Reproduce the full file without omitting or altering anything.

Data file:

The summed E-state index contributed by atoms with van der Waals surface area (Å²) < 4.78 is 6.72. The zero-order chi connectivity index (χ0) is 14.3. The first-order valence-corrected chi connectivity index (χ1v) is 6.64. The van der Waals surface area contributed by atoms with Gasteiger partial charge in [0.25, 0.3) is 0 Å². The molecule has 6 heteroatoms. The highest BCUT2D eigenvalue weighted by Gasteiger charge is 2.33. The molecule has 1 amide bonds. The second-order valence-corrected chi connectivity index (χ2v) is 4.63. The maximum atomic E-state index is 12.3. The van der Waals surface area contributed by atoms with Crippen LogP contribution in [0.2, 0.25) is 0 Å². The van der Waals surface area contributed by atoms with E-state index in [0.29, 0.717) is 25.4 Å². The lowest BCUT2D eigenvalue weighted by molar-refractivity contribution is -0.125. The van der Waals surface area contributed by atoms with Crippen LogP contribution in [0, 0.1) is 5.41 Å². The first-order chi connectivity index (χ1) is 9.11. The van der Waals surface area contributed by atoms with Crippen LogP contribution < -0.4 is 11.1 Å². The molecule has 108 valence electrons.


The summed E-state index contributed by atoms with van der Waals surface area (Å²) < 4.78 is 6.72. The zero-order chi connectivity index (χ0) is 14.3. The first-order valence-corrected chi connectivity index (χ1v) is 6.64. The van der Waals surface area contributed by atoms with Gasteiger partial charge in [0.25, 0.3) is 0 Å². The molecule has 6 heteroatoms. The highest BCUT2D eigenvalue weighted by Gasteiger charge is 2.33. The molecule has 1 amide bonds. The second-order valence-corrected chi connectivity index (χ2v) is 4.63. The maximum atomic E-state index is 12.3. The van der Waals surface area contributed by atoms with Crippen LogP contribution in [0.2, 0.25) is 0 Å². The van der Waals surface area contributed by atoms with E-state index in [0.29, 0.717) is 25.4 Å². The lowest BCUT2D eigenvalue weighted by molar-refractivity contribution is -0.125. The van der Waals surface area contributed by atoms with Crippen LogP contribution in [0, 0.1) is 5.41 Å². The first-order chi connectivity index (χ1) is 9.11. The van der Waals surface area contributed by atoms with Crippen LogP contribution < -0.4 is 11.1 Å². The molecule has 108 valence electrons.